John Szeliga, Verizon; Middletown Mayor Gerald Scharfenberger; Monmouth County Freeholder Deputy Director Serena DiMaso; Monmouth County Sheriff Shaun Golden; Capt. Jay Steingold of Naval Weapons Station Earle; FEMA Region II Administrator Michael Moriarty and Tony MacDonald Director of the Monmouth University Urban Coast Institute.
A countywide collaboration with Monmouth County’s government, FEMA, Monmouth University Urban Coast Institute, New Jersey Sea Grant Consortium, National Park Service, Jacques Cousteau National Estuarine Research Reserve at Rutgers University, Navy Weapons Station Earle, New Jersey Department of Environmental Protection and Verizon designed to raise the public’s awareness of flood risks and to encourage the mitigation of those risks was launched this morning in Middletown with the installation of a High Water Mark (HWM) sign at the Belford Ferry Terminal.
FEMA and the National Flood Insurance Program’s High Water Mark awareness program gives participating municipalities Community Rating System (CRS) points which result in residents of the community getting a break on their flood insurance premiums.
Municipal participation is voluntary and there is no cost to the towns for participating.
Two Atlantic Highlands residents were surprised on Thursday when the the guys they ordered marijuana from pulled a gun and pepper spray, robbed them of $265 and fled the scene.
The victims, who were not named in Acting Monmouth County Prosecutor Christopher J. Gramiccioni’s press release, called the Atlantic Highlands Police Department. The Sea Bright Police Department spotted the robber’s vehicle on Ocean Avenue a short while later and followed the perps into Rumson. The Atlantic Highlands PD arrested the men in Rumson.
RUMSON — In 2012, Rumson native and Princeton University student Evan Soltas started an economics website that earned him a job with Ezra Klein’s Wonkblog at The Washington Post. Three years later, it has led him to a Rhodes Scholarship to pursue post-graduate studies at Oxford University. The 22-year-old New Jersey man was one of 32… Read the rest of this entry »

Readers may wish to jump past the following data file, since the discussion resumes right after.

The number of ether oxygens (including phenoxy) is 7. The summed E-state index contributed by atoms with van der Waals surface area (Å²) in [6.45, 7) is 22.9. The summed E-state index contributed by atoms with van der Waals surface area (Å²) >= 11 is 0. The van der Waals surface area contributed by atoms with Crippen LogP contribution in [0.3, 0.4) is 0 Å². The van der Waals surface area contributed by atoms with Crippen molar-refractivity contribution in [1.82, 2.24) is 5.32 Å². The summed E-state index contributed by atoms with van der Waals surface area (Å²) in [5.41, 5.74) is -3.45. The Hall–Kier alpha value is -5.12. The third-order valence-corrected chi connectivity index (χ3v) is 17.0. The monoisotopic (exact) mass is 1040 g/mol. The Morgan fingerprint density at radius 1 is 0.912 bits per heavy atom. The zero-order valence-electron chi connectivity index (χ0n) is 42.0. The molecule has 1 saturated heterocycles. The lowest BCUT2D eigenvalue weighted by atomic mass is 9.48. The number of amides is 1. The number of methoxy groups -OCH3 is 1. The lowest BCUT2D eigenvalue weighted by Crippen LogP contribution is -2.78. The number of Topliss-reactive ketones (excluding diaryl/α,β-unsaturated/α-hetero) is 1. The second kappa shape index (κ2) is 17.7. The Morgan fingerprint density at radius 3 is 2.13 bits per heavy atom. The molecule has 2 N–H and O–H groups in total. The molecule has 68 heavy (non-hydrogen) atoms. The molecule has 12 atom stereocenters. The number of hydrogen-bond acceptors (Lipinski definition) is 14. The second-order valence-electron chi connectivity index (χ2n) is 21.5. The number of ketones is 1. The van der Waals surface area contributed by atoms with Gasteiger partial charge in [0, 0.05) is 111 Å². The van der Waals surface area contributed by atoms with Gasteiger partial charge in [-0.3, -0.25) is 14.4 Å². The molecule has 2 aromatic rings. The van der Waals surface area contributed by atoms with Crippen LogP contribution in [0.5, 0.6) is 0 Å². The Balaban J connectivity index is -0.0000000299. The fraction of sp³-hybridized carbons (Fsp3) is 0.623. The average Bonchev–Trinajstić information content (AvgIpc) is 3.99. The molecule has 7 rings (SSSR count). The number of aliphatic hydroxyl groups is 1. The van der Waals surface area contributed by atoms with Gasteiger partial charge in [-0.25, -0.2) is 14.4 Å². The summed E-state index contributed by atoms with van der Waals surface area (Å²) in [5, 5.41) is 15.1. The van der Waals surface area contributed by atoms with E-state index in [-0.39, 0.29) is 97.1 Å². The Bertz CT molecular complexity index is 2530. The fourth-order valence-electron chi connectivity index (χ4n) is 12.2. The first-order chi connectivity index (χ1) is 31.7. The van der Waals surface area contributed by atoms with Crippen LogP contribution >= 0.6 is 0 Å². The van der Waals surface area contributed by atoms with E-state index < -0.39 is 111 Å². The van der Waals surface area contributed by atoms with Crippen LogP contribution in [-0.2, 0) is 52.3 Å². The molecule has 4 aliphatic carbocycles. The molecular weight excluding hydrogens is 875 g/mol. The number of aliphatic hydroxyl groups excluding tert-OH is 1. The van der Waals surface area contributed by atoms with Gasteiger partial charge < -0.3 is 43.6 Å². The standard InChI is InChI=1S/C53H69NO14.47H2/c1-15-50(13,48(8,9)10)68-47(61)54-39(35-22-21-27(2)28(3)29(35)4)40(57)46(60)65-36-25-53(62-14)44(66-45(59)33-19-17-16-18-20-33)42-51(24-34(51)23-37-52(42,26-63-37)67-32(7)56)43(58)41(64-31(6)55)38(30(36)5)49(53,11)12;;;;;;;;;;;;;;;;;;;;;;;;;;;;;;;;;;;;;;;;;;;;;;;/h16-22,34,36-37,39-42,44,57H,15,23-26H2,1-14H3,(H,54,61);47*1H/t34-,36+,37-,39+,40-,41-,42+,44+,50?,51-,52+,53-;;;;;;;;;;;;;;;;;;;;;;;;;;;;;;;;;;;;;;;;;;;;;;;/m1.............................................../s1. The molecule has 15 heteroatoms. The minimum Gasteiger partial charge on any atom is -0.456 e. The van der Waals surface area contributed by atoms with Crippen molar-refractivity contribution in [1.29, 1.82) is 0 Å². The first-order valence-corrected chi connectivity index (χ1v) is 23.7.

Damien Brennan, a former Rumson Police Sergeant, is asking the Monmouth County Superior Court to force the Borough and its Police Department to give him his gun and badge back.
Brennan, 38 of Howell, was terminated on August 11 of this year after an Internal Affairs inquiry into the single-car traffic accident he had on in the early hours of September 20, 2014 when he left the Dublin House in Red Bank to report to his off-duty assignment protecting Bruce Springsteen’s unoccupied Rumson home. According to reports on RedBankGreen, Brennan crashed his Chevy Camaro into a dumpster behind Fisher Diamonds at the corner of White and Broad Streets.
The Red Bank Police charged Brennan with DWI. He pleaded guilty to Reckless Driving and received a 60 day drivers license suspension after his attorney, Peter O’Mara, argued that the blood sample evidence taken at Riverview Medical Center after the accident should be ruled inadmissible because the Red Bank Police did not obtain a warrant for the blood, according to RedBankGreen.
In his suit against Rumson, Brennan blamed his car accident on Meniere’s Disease, a disorder of unknown cause that manifests with spontaneous episodes of vertigo — a sensation of a spinning motion — along with fluctuating hearing loss, ringing in the ear, and sometimes a feeling of fullness or pressure in the ear.
The Oceanic Bridge, the span that connects Middletown and Rumson over the Navesink River, will be closed overnight starting at 10:30 p.m. on Sunday August 9 through Monday morning August 10 at 6:30 a.m.
The bridge will be closed for needed work on the bascule span, according to a release from Freeholder Tom Arnone.
“Unfortunately, the work on the moveable section of the bridge must be performed while the bridge is closed to public use,” said Freeholder Thomas A. Arnone. “We are closing the bridge at the tail end of the weekend to reduce the impact on businesses and local commuters.”
Summer is in full swing and I hope everyone is out there enjoying the beautiful weather we’ve been having. An annual tradition here in Monmouth County is the County Fair. The 41st Monmouth County Fair was a huge success with thousands of residents attending over the five days it was held at the East Freehold Fairgrounds on Kozloski Road.